If you want to use butter or olive oil for flavour, typically you will cut it with vegetable oil, as some people believe this will increase the smoke point of the mixture resulting in unburned olive or butter.. As for how much that actually works in practical application, hard to say. Some would contend that most people cannot differentiate between burned oil and non...
post #6 of 12
Quote:
Originally Posted by SpoiledBroth View Post

If you want to use butter or olive oil for flavour, typically you will cut it with vegetable oil, as some people believe this will increase the smoke point of the mixture resulting in unburned olive or butter.. As for how much that actually works in practical application, hard to say. Some would contend that most people cannot differentiate between burned oil and non...

 

According to Harold McGee, it doesn't work at all. The butter solids still burn at the same temp they always do. 

Palace of the Brine -- "I hear the droning in the shrine of the sea monkeys." Saltair
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Palace of the Brine -- "I hear the droning in the shrine of the sea monkeys." Saltair
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post #7 of 12
Hmm... Interesting. Learn something new every day.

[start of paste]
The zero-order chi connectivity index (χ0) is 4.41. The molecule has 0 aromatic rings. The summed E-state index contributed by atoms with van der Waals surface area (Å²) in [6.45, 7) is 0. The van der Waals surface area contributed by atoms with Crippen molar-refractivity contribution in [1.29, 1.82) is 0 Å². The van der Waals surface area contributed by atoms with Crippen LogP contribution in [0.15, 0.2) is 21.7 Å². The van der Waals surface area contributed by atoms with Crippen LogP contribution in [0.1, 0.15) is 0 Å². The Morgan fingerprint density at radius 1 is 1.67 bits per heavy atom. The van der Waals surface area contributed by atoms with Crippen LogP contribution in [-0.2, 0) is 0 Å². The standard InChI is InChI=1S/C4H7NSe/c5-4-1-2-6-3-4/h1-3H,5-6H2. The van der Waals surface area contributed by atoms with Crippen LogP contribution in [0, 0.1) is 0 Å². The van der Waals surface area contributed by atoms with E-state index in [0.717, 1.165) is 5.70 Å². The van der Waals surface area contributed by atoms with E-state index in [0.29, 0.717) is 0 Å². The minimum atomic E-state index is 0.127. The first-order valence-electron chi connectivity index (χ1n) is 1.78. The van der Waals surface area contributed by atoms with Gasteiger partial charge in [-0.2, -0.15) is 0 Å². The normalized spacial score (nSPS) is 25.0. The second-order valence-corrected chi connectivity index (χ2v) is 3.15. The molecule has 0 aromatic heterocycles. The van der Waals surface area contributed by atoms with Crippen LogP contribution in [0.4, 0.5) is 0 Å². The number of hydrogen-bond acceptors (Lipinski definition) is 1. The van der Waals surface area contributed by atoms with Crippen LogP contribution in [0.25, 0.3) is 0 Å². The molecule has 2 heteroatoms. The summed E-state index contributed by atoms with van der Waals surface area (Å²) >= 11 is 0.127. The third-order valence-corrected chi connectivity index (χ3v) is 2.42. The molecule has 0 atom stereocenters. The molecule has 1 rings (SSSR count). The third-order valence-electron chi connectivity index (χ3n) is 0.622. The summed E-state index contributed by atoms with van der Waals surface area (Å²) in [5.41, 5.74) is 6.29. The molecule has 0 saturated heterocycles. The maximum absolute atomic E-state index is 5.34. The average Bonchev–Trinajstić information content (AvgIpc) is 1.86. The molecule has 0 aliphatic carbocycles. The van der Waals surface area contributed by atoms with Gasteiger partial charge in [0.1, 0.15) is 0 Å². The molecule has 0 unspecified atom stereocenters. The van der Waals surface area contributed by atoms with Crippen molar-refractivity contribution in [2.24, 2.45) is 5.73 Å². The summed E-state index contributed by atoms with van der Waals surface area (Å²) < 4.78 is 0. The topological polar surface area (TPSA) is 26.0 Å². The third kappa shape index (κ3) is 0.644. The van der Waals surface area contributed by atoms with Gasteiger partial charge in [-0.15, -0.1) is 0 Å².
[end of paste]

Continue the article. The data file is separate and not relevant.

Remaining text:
post #8 of 12

You'll want to be familiar with smoke points, and freezing points. Also, as phatch broached upon: fats are going to go bad whether they're mixed or not and regardless of high temp vs freezing temp.

 

I'd love to use olive oil for mayonnaise but it breaks under refrigeration. Macadamia nut oil is great also, but makes the mayo cost around $5 a cup, you can't put it in front of the fan in the cooler, and nut allergies are common. Corn oil seems like the answer unless someone has a better idea? 

 

I wouldn't bother with mixing oils unless it's for flavor. Clarifying is a possible solution.

post #9 of 12
Quote:
Originally Posted by tweakz View Post

You'll want to be familiar with smoke points, and freezing points. Also, as phatch broached upon: fats are going to go bad whether they're mixed or not and regardless of high temp vs freezing temp.

I'd love to use olive oil for mayonnaise but it breaks under refrigeration. Macadamia nut oil is great also, but makes the mayo cost around $5 a cup, you can't put it in front of the fan in the cooler, and nut allergies are common. Corn oil seems like the answer unless someone has a better idea? 

I wouldn't bother with mixing oils unless it's for flavor. Clarifying is a possible solution.
How many cups of oil are you using per egg.. usually I would cut with vegetable oil. Are you whisking or using a food processor? According to elizabeth david a stable emulsion is typically achieved at "ointment like consistency" when making mayo- I have always followed that rule and have never had the mixture split (unless stored improperly or old)... I doubt you're forming a proper emulsion. I would also use light olive oil or something less rich... Typically I try to abide by 2 egg yolks per 3 cups of oil. For me this achieves a stiffer consistency and the emulsion seems to hold longer than the real shelf life of that kind of product anyway...
post #10 of 12